Same channel on both channels when recording from Audio-Technica LP120XUSB Turntable

I know this subject has been broached before as I’ve read the forum entries and have tried to solve my issue by following what has been suggested. However, I can’t get the issue resolved and am hoping someone has the answer. I am running Audacity 2.3.3 on a Dell XPS Windows 10 laptop and recording from an Audio-Technica LP-120XUSB turntable. My Audacity settings are MME with input as LINE USB AUDIO CODEC, 2 STEREO RECORDING CHANNEL, output as SPEAKERS/HEADPHONES REALTEK (alternative have used) SPEAKERS USB AUDIO CODEC which makes no difference.

In WINDOWS I have under SOUNDS-RECORDING-USB AUDIO CODEC (line) DEVICE-PROPERTIES-ADVANCED “2 CHANNEL 16 BIT 44100 HZ” selected. When playing and recording the record, I am hearing only 1 channel, the same channel, coming through both the internal computer speakers…as well as the (VU) meters showing the exact same levels and the waveform also showing exactly the same read out with no variations for the different channels. When playing back the recording I only hear the 1 (same) channel coming out of both channels.

For a really good test of the separate channels I have used a recording of Wooden Ships by Crosby, Stills & Nash, the part where each singer is on a separate channel, and in the test one singer is very faint. When monitoring the record with the turntable RCA outputs to an external speaker as I’m recodring it, I hear both channels distinctly so it appears as though the turntable is picking up both channels.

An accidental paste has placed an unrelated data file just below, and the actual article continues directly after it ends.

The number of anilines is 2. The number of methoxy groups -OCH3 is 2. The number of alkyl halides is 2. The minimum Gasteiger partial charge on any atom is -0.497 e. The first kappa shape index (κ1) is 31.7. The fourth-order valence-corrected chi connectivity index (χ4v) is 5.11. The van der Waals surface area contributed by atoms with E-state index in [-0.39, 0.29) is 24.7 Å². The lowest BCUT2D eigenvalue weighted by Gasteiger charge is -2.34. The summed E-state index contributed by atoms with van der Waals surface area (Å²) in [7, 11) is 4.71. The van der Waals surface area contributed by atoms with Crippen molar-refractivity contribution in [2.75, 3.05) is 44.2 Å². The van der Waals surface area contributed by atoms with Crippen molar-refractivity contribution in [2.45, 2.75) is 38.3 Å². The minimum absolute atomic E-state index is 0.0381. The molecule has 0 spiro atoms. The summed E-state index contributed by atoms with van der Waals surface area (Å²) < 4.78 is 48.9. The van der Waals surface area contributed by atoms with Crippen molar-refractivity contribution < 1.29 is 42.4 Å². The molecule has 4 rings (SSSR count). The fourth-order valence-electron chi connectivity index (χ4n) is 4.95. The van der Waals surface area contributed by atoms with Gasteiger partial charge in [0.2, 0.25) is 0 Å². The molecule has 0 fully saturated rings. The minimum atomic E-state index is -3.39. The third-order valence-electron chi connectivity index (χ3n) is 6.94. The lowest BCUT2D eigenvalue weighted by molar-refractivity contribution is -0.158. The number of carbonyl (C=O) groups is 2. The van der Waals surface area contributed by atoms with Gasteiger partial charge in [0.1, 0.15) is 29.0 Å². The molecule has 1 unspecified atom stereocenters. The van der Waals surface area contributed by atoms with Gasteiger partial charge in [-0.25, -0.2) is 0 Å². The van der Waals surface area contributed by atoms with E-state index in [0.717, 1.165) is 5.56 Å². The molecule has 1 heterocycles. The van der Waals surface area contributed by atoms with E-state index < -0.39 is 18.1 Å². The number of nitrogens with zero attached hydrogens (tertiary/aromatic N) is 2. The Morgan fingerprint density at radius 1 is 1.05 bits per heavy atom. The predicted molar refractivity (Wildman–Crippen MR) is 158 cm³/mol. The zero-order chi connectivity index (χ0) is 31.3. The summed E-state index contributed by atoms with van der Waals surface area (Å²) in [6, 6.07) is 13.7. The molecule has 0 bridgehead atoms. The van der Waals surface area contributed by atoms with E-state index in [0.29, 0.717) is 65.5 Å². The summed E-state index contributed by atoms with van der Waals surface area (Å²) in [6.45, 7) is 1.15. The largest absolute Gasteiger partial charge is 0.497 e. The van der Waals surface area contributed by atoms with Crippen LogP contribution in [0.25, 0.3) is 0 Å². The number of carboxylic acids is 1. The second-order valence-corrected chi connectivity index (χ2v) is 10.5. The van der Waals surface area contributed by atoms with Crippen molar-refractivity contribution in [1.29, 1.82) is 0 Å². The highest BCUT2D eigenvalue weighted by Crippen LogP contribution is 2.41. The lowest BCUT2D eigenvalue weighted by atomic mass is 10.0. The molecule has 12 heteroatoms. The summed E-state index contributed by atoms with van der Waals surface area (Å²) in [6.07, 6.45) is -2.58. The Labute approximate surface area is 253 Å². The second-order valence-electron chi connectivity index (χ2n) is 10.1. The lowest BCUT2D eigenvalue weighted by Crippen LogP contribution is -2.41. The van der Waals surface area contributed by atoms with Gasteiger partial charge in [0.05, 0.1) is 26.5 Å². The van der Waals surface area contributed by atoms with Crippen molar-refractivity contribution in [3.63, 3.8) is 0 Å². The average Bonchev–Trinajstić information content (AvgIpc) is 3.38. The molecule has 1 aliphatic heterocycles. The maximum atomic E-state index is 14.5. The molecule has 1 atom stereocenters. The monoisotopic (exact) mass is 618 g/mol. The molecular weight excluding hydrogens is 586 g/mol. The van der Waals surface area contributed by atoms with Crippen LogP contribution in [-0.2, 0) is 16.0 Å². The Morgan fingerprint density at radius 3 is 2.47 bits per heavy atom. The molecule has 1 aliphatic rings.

I have also tried swapping out the USB-A to USB-B cable thinking it may be the issue and still have the same problem. I have read several things online that say the problem is that usually Windows is treating the input as MONO as it uses the microphone input and thinks it’s MONO. But as mentioned above I have set the INPUT DEVICE to 2 CHANNEL STEREO in the Windows Sound Setting.

Needless to say I have futzed around with this for quite awhile and am quite frustrated. I hope someone out there has the answer. Thank you, Kris

Try changing the sample-rate from 44100Hz to 48000Hz in the device advanced properties, & the Audacity project rate.
(worth a shot, no guarantees)

I think this is usually caused by Windows being set to mono (1 channel) with Audacity set to stereo (2-channels).

It’s unlikely to be a hardware problem, especially since the analog connections work. A short could end-up connecting the left & right channels together, and a broken connection could cause one channel to be silent.

Try uninstalling the driver. It uses the standard Microsoft-supplied driver and it should re-install automatically:

Right-click the Windows start icon and then select Device Manager.
Scroll down to Universal Serial Bus Controllers and click the ‘>’ to expand.
Find the USB audio device, right-click and then click Uninstall Device.
Unplug the turntable from the USB port, then plug it back in and the driver should re-install, and maybe it will record in stereo.

Trebor and DVDdoug, thank you both for your suggestions. Unfortunately neither worked. Sure wish I knew what I am doing wrong.

Weird… You could try the trial version of [u]GoldWave[/u] and if that works you know it’s an issue with Audacity. And if it does work, your frustration level might make it worth buying. ($19 USD for one year or $59 for a lifetime license). I bought the lifetime license about 20 years ago (I don’t think Audacity existed) so with free upgrades it’s been “almost free”.